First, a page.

(ANIMAL ADVERTISING) The big news at this week’s 136th Westminster Kennel Club Dog Show was Best in Show winner, Malachy, a Pekingese. But the post-show press seemed to revolve around the kennel club and broadcasting partner, USA, for severing the show’s 24-year-long relationship with advertiser, Pedigree. The dog show and cable network’s reasoning behind the parting of ways was placed upon Pedigree’s shelter dog advertisements. Citing that the commercials leave viewers upset and often cause them to change the channel, the dog show opted to drop Pedigree for new sponsor, Purina. Read more on the advertising controversy and the dog show below. — Global Animal
NY Daily News, David Hinckley
The drama at the Westminster Kennel Club Dog Show this week apparently wasn’t confined to the ring, where Malachy the Pekingese won the prestigious best-in-show trophy.
Trade reports say Westminster fired its TV sponsor of the past 24 years, Pedigree, because Pedigree’s ads encouraging adoption of shelter dogs were deemed too depressing for the Westminster TV audience.
“The feedback we got from our primary audience was that they were seeing commercials that made them want to turn the channel,” Westminster spokesman and USA network on-air commentator David Frei told the Associated Press.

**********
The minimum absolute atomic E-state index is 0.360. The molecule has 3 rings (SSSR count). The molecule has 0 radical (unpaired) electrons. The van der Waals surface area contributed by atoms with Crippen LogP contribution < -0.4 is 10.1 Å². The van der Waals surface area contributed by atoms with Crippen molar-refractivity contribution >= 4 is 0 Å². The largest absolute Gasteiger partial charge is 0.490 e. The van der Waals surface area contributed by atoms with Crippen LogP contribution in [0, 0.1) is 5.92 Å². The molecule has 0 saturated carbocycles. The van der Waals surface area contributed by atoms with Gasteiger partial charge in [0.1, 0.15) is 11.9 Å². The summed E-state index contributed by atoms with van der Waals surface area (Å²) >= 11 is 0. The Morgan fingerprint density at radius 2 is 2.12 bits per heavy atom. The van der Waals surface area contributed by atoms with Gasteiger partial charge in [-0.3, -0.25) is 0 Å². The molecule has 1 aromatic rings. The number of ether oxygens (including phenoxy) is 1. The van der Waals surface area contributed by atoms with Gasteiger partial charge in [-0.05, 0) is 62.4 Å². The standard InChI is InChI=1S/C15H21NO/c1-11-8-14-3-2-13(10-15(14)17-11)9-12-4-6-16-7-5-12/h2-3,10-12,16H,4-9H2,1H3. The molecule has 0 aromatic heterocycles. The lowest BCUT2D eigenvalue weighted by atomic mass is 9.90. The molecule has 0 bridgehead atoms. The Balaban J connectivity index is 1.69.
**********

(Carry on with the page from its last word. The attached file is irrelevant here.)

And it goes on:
Pedigree was replaced as the main sponsor of the telecast this year by another dog food company, Purina.
One of the spots Pedigree ran during past Westminster shows featured shots of dogs sitting alone in shelters. Most were mixed breeds, and the spot encouraged viewers to adopt dogs from shelters.
Westminster, like virtually all American Kennel Club-sanctioned dog shows, features purebred dogs, and Pedigree Brand Manager Lisa Campbell, in an interview with Ad Age, suggested Westminster might have been uncomfortable with the ads’ emphasis on shelter dogs.
“Their long-term vision is completely focused on purebred dogs,” she said. “We are focused on all dogs.”
Frei has often spoken of shelter dogs and mixed breeds during his TV commentary, stressing that the joy of any dog, purebred or mixed, is the companionship and pleasure it provides.
The problem, he told AP, was with the Pedigree spots. “Show me an ad with a dog with a smile. Don’t shame me,” he said. “We told them [Pedigree] that and they ignored us.”
Campbell disagreed, saying, “We worked with Westminster every year, and they had the opportunity to review all of our advertising prior to airing. They were well aware of any of our adoption commercials that would be airing during the show.”
She said Pedigree was “really disappointed to learn that our partnership was coming to an end.”
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